What business casual really means now
The pandemic-induced work from home is rewriting the definition of “business casual”. That’s the conclusion of a recent survey commissioned by Kontoor Brands, the parent company of Wrangler® and Lee®.
The online US survey, which included over 1,000 office workers, found that 85% of the respondents expect their office to have a business-casual dress code. A little over 35% said they plan to wear dress pants or dress skirts when they return to the office, while four in 10 workers (39%) expect to wear jeans to the office.
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Sweatpants and jogging pants will be more prevalent, with 15% of office workers expecting to wear them to the office.
With the trends and expectations we’re seeing, employers should consider rewriting the “business-casual” definition, said Scott Baxter, President and chief executive officer, Kontoor Brands. What the survey findings suggest is employees prefer their clothing to provide a seamless transition between their evolving professional and personal roles, he adds.
Over 80% of office workers said a wardrobe refresh is in order. At least eight in 10 indicated they’ll buy new jeans in the next 12 months, many of whom plan to wear jeans more frequently when they return to the office. As for the reasons behind the denim demand, respondents said their current jeans were old or worn out (45%), no longer fit (32%) or felt buying new jeans would brighten their mood (34%).
“Our clothing is an extension of us, and during this time of uncertainty, people are buying and wearing clothes that make them feel more comfortable,” added Baxter in the press release. “While office workers may have sacrificed comfort in the past, they now want to check all the boxes when selecting their return-to-office wardrobe.”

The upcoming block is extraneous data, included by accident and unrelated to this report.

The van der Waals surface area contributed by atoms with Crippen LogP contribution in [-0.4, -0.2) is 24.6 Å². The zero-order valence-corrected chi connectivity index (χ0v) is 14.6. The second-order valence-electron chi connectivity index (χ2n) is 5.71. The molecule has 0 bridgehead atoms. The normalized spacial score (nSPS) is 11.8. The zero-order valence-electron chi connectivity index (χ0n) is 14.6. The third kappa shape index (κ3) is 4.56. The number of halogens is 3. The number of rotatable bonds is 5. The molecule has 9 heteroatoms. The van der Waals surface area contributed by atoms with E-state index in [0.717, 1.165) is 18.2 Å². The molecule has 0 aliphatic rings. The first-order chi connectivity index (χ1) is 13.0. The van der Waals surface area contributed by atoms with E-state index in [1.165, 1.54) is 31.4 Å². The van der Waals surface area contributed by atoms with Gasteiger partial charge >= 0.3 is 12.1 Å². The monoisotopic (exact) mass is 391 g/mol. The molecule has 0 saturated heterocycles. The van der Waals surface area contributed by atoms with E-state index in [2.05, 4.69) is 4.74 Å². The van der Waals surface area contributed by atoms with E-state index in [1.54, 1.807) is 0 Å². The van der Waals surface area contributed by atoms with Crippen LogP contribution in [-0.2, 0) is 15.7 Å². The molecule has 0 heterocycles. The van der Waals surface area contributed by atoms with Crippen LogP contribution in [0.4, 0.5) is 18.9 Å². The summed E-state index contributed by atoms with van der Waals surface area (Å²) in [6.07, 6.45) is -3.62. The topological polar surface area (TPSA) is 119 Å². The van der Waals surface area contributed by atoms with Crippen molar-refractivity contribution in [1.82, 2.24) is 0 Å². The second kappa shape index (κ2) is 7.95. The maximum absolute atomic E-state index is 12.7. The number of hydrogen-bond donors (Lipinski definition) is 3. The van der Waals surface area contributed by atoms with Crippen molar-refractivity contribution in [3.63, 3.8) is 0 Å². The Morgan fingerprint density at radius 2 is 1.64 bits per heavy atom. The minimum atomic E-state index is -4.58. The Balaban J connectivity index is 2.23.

People really want to shop after being stuck at home for over a year. Reuters reports H&M’s sales jumped from March to May compared to a year earlier as pandemic restrictions eased in many markets and online demand stayed strong but revenue was still well below 2019 levels. The world’s second-biggest fashion retailer said on Tuesday sales were up 62% year on year in the period, its fiscal second quarter, or 75% measured in local currencies, to 46.5 billion crowns ($5.59 billion).
Compared with two years earlier, sales were still down 19% as stores stayed closed for most of the quarter in Germany and France, and as footfall was slow in many stores that were open.
“As more people are vaccinated a number of markets have gradually allowed stores to reopen and the H&M group’s strong recovery continues,” the company said in a statement. “Online sales have continued to develop very well, even as the stores have opened. This shows that customers appreciate the collections and being able to shop via their preferred channel.”